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The Internet’s Effect on Critical
Thinking and Learning
Presented By:
Jodi Ripley, Karan Muns, Shaun Hensley
What is Critical Thinking?
• The intellectually disciplined process of actively and skillfully conceptualizing,
applying, ...
Eight Components of Critical Thinking
1. Asking Questions
2. Determining the Problem
3. Examining Evidence
4. Analyzing As...
Why is Critical Thinking So Important to Children
• Problem Solving
• Understanding Information
• Making Informed Decisions
Problem Solving
• Critical thinking in children is an important aspect for daily living that needs to be
formed and nurtur...
Understanding and Interpreting Information
• Using critical thinking can help to improve decision making and judgement
in ...
Making Informed Decisions
• One difficulty with teaching critical thinking is presenting it in such a way that the
student...
How Does the Internet Affect Critical Thinking
Over Time
• Whose critical thinking is most affected by the Internet
• How ...
Who Are the Most Affected
• Children raised on “edutainment”
• Uneducated or Lazy Adults
How is Critical Thinking Affected
• Critical thinking is hindered because the internet presents information that
may not b...
How Can the Internet Aide in Critical Thinking
Development
• The internet can provide supplemental information that can be...
Conclusion
• The internet can be used to think critically or not to think at all
• The eight components of critical thinki...
References
Adhikari, Richard. (2009, September 8). Is the Internet Killing Critical Thinking?. TechNews Retrieved from htt...
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Internet effects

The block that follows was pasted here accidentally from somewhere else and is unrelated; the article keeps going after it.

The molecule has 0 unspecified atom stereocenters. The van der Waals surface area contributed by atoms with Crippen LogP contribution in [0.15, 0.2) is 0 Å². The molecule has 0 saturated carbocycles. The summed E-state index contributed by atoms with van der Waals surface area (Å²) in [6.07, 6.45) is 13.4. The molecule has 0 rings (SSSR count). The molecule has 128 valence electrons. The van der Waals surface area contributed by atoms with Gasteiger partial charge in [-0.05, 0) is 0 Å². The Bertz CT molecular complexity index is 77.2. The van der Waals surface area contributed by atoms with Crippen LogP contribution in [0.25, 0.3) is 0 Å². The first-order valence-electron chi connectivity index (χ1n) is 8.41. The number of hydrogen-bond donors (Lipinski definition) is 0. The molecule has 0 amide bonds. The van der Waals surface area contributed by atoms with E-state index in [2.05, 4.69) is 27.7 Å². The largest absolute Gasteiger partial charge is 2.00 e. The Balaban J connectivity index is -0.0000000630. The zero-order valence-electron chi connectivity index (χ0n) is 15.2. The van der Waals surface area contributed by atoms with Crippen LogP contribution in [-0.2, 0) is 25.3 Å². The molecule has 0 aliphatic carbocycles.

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Effects of internet and cognition

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Internet effects

  1. 1. The Internet’s Effect on Critical Thinking and Learning Presented By: Jodi Ripley, Karan Muns, Shaun Hensley
  2. 2. What is Critical Thinking? • The intellectually disciplined process of actively and skillfully conceptualizing, applying, analyzing, synthesizing, and/or evaluating information gathered from, or generated by, observation, experience, reflection, reasoning, or communication, as a guide to belief and action (University of Tennessee, Chattanooga) • In the layman’s terms, critical thinking is the ability of a person to problem solve, gather information from context clues, decipher which information is pertinent, and using logic to summon a logical conclusion
  3. 3. Eight Components of Critical Thinking 1. Asking Questions 2. Determining the Problem 3. Examining Evidence 4. Analyzing Assumptions and Biases 5. Avoiding Emotional Reasoning 6. Avoiding Over Simplification 7. Considering Other Interpretations 8. Tolerating Ambiguity (University of Tennessee, Chattanooga)
  4. 4. Why is Critical Thinking So Important to Children • Problem Solving • Understanding Information • Making Informed Decisions
  5. 5. Problem Solving • Critical thinking in children is an important aspect for daily living that needs to be formed and nurtured early on to provide the individual with a better base to draw upon when making choices. Research has found that more often a student is exposed to critical thinking; the greater the student will transfer critical thinking to other areas of their life (Importance of Critical Thinking, 2005). Critical thinking skills give students the ability to not only understand what they have read or been shown but they will also have the ability to build upon their current knowledge base (Importance of Critical Thinking, 2005).This empowers students to be independent, innovative, creative and also helps them succeed in school and in daily life (Importance of Critical Thinking, 2005).